A few years ago, we made peach chutney without having all the correct equipment. This time, hearing that there were great peaches, my sister came over bringing her canning utensils with her. And the process was considerably easier!
Because there were more of them, we started with the peaches.
Heating the jars: fill the jars with water first then fill the pot; bring the water to a simmer to heat the jars. Then proceed to make the jam. (Notice that the pot for the jars has changed in the photo to the right. We realized after filling them with water that there was no room above the jars for more water for the processing.)
Use the tongs to lift the hot jar out of the water. Empty the jar into the pot before removing it to place on a teatowel.
Ladle contents into jars and check headspace. (Remember to poke the handle of the headspace checker down beside the sides of the jar two or three times to remove air bubbles. Check headspace again and add more jam if necessary.)
After wiping the rim and threads with a clean damp cloth, use the magnetized wand to retrieve a disc lid. Place disc lid centred on jar mouth. Screw on screwtop lid to fingertip tight (be careful NOT to overtighten; too tight can cause a poor seal).
Use tongs to lift the jar back over to the processing pot, keeping the jar upright at all times.
Use the tongs to replace the filled and lidded jar.
After processing, use tongs to lift the jars out onto a rack. (We forgot to poke the handle of the headspace checker into the jars before placing the lids on top; I'm guessing that this might be why the peaches rose to the surface.)
These Ontario apricots are the tiniest apricots I've ever seen. But they smelled like apricots (as opposed to the larger ones that came from far away).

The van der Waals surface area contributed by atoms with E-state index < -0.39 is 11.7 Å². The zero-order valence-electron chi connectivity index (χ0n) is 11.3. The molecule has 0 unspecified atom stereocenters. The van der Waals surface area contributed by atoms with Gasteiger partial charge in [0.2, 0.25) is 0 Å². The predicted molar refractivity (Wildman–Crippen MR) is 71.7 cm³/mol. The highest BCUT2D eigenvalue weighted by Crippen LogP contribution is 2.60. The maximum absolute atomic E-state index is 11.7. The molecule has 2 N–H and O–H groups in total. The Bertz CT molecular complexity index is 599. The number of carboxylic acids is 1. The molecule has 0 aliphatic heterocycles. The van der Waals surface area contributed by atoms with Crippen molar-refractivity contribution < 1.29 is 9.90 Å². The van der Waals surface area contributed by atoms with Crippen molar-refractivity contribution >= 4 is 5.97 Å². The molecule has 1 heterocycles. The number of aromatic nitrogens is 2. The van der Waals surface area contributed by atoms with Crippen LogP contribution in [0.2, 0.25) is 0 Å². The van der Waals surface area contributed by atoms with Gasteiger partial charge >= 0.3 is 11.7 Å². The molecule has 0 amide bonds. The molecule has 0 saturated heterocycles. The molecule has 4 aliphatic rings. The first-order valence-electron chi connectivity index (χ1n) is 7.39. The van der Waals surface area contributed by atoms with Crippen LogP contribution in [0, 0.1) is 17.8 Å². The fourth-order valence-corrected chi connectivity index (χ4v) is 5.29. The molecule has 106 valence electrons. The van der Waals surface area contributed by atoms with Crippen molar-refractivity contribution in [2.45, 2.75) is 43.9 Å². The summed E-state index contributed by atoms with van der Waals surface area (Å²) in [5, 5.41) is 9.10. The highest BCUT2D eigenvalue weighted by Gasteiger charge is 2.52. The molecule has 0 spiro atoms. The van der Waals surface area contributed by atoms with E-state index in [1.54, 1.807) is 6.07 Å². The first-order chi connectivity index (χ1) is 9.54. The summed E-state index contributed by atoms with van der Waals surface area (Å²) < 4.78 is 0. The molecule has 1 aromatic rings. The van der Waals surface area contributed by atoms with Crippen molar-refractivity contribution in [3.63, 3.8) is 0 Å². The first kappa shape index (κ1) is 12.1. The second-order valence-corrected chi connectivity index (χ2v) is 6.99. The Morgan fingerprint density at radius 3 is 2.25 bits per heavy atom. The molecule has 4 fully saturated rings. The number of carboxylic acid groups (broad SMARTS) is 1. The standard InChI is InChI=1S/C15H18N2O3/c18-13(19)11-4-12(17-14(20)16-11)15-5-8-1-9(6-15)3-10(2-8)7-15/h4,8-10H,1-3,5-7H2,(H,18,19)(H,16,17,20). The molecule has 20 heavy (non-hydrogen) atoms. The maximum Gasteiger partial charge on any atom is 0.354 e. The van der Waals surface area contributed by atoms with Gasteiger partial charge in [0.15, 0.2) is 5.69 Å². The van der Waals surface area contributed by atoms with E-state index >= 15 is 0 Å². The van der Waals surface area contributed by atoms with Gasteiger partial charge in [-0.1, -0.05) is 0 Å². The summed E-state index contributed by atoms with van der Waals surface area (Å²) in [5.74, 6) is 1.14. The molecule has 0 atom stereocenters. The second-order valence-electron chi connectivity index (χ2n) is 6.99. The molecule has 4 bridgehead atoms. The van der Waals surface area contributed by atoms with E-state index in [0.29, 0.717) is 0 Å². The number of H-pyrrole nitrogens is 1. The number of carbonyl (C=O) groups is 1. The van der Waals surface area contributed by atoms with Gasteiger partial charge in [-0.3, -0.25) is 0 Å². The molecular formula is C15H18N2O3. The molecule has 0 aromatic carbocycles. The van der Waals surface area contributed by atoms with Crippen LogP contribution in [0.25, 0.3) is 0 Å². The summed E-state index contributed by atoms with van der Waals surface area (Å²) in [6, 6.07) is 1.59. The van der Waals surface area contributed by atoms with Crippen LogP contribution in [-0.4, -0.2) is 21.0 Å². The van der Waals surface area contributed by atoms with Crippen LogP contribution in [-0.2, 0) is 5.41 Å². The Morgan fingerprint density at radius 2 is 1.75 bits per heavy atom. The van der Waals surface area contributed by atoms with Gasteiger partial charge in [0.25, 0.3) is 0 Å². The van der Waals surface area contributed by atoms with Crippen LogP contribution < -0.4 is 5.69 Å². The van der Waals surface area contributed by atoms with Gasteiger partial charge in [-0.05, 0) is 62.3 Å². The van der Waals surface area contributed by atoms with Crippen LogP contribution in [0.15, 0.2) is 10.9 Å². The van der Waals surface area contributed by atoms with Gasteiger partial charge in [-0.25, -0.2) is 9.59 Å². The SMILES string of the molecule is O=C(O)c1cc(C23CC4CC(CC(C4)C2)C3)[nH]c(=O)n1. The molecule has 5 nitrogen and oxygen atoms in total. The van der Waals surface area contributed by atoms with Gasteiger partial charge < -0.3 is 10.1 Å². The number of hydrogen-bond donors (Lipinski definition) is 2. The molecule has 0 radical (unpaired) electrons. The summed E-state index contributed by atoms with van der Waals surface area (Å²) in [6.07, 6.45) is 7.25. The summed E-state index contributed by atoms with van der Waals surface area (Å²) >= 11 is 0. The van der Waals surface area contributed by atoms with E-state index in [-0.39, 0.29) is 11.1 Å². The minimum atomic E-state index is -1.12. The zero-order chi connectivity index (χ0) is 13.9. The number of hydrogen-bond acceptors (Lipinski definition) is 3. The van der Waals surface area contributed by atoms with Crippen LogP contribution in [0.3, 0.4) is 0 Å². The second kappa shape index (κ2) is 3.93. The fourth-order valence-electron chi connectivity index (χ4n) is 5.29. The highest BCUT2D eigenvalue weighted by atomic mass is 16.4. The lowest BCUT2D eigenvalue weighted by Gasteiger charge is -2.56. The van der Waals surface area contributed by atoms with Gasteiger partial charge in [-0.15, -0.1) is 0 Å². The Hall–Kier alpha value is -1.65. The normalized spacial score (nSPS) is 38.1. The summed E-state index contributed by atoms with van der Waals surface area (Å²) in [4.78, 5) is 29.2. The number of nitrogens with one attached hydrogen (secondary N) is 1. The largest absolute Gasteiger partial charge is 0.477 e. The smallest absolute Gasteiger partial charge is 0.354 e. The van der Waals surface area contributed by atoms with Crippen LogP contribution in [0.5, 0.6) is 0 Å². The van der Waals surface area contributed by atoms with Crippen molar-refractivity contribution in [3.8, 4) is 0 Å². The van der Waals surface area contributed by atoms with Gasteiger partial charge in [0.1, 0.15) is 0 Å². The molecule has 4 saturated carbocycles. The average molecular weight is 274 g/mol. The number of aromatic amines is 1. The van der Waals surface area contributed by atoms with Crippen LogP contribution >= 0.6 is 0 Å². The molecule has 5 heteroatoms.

After licking our fingers after making the peach jam, we assessed that there was toooooo much sugar and so decided to add less.... Alas, we still added too much.
We think we'll be able to rescue this overly sweet apricot jam by using it as a topping for ice cream.
The next morning, we tasted the peach jam on Tortano toast. Oh my. Oh my!! It's delicious. It's peachy. But very very sweet even when tempered with goat's cheese.
This batch of apricot jam was made with no added pectin.
One of the seals failed. We heard the unmistakable pop as the seal was created but saw that it had buckled. We're eating this jar right away.
We had to tast the apricot jam before making the second batch. This one was deemed to be a tiny bit too sweet still, so I added less sugar to the second batch and combined the two batches to make perfect (to my taste) apricot jam. It's wonderful on croissants.
It's wonderful slathered on pear bread toast.
Fruits of our labour after the first session of jamming: 6 jars of peach jam and 4 jars of apricot jam (stored for 24 hours under the cookbook shelf until checking the seals before labelling)
When we made the above jams, we didn't have a metal insert to keeps the jars upright during processing. (We discussed it at length, trying various cooling racks and vegetable steamers in our cupboards. They didn't work at all. So I stuck a tea towel down into the bottom of the pot. And that seemed to do the trick.) Afterward, when I was at the hardware store to see if they sold these metal rack inserts (no, of course not...), the fellow said that his mother always arranged lids on the bottom of the pot and rested the jars on the lids. I tried it and it worked pretty well. However, the pot isn't quite large (or small) enough to hold rings all across the bottom, making the center area of the pot unusable. What to do. What to do.... Cookie cutters! Metal cookie cutters!!
We found a footed chrome rack in Chinatown for only $2.70. It fits exactly in the bottom of the pot.
Now we have jam Galore
When we got the apricots for our second adventure in jam making, we also got 4kg of plums and made plum jam without pectin too. And now we have jam galore! Well, we have apricot jam and plum
jam sauce galore. The adventure in making jam without added pectin is still a work in progress. The plum jam was fabulous in Assyrian pies and Hamantaschen)